- Better low-light shooting. Perfectly usable up to 1600 out of the camera. Shots in ISO 3200-6400 can be used with some photoshopping. ISO 12800 won't be very good, but nice to have if you don't care about quality and just need a quick shot in the dark. With the LX3 I was getting usable shots at ISO 800.
- Faster autofocusing.
- Face detection.
- Autofocus tracking!
- Better processor. Faster startup and shot-to-shot time.
- Better battery life... this camera lasts almost twice as long!! And I always thought the battery life on the LX3 was already outstanding. I'm going on a weekend trip soon and feel confident that this will last the entire weekend without needing a charge.
- As mentioned, the added zoom is terrific. It's interesting to note that the overall size of the camera has remained roughly the same as the LX3 despite the upgrade.
- Easier to get into the film mode with the dedicated movie button. I've tested this a few times and it's very useful for quick recording.
- Better quality video. Uses the newer avchd codec, but you can always record in motion jpeg.
- More comfortable to hold and better build quality.
- Hot shoe, but I don't see this as a benefit to myself. The option to add an EVF or flash is nice, but defeats the purpose of keeping this camera compact. At that point you may as well get an SLR.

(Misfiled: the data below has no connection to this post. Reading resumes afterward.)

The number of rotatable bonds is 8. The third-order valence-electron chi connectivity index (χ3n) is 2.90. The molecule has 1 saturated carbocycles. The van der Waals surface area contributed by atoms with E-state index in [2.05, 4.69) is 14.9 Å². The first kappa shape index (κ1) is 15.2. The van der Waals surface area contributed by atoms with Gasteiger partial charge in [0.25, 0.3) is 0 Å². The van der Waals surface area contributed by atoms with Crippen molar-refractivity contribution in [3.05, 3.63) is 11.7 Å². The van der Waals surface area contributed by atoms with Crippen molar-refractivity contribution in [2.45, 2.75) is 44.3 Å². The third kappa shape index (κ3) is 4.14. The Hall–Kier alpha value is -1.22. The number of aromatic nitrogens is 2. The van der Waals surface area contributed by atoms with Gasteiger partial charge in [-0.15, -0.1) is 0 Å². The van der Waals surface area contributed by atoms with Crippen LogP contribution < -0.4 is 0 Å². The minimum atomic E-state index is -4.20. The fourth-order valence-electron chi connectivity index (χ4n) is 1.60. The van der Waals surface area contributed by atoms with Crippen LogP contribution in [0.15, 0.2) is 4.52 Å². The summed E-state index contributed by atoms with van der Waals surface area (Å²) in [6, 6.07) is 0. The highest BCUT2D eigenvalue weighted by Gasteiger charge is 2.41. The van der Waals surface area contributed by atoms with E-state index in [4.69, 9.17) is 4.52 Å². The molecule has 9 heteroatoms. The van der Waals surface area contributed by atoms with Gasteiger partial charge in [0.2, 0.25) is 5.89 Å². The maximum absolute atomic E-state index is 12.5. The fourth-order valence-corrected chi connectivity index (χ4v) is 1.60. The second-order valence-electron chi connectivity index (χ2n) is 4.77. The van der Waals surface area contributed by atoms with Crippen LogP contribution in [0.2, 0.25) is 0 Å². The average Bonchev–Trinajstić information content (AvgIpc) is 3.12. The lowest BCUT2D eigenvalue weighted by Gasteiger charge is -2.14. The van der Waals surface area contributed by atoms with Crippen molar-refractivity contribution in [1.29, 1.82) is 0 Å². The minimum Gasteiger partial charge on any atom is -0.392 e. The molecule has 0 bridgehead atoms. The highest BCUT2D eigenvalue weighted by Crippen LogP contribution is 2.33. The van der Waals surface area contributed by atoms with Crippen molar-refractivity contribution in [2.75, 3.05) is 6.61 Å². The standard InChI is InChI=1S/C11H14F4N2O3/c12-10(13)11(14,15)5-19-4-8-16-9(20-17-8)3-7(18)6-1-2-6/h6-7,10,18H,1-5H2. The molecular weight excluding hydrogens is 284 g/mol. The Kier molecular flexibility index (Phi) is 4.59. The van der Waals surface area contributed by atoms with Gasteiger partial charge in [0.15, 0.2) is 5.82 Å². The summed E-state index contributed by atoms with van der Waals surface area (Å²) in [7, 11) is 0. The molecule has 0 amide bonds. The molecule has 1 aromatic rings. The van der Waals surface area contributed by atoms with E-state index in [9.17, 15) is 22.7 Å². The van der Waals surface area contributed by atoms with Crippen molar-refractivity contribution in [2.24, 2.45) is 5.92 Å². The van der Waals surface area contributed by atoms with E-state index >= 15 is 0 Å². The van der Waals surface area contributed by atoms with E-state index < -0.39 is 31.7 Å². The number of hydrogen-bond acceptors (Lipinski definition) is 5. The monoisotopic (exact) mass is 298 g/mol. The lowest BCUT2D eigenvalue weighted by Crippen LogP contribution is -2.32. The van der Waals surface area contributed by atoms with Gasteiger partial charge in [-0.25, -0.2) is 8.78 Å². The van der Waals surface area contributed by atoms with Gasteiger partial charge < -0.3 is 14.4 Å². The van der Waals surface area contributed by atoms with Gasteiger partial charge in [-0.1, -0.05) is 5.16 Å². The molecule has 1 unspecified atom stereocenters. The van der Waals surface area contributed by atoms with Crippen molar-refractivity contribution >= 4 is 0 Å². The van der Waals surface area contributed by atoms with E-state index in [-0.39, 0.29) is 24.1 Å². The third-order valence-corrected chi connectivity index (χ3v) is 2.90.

- Better control with the GF1 style click wheel on the back. Seriously, this is the best PaS camera in terms of usability. You literally forget about the controls. Really well thought out. The menus are similar to the LX3 and "just work". Really a nice interface and plenty of options to tweak.
- Improved screen. Looks better in the bright Singapore sun than my LX3 ever did. Wish it had more pixel density, but still looks great.
- Added 1:1 square format is really neat. Not a major addition, but nice to have. I really like that the LX-series has a dedicated image ratio button. Very useful and unique. (note: the LX3 has 1:1 ratio as well, with the latest firmware, but the LX5 has a dedicated hardware button for it).

Complaints: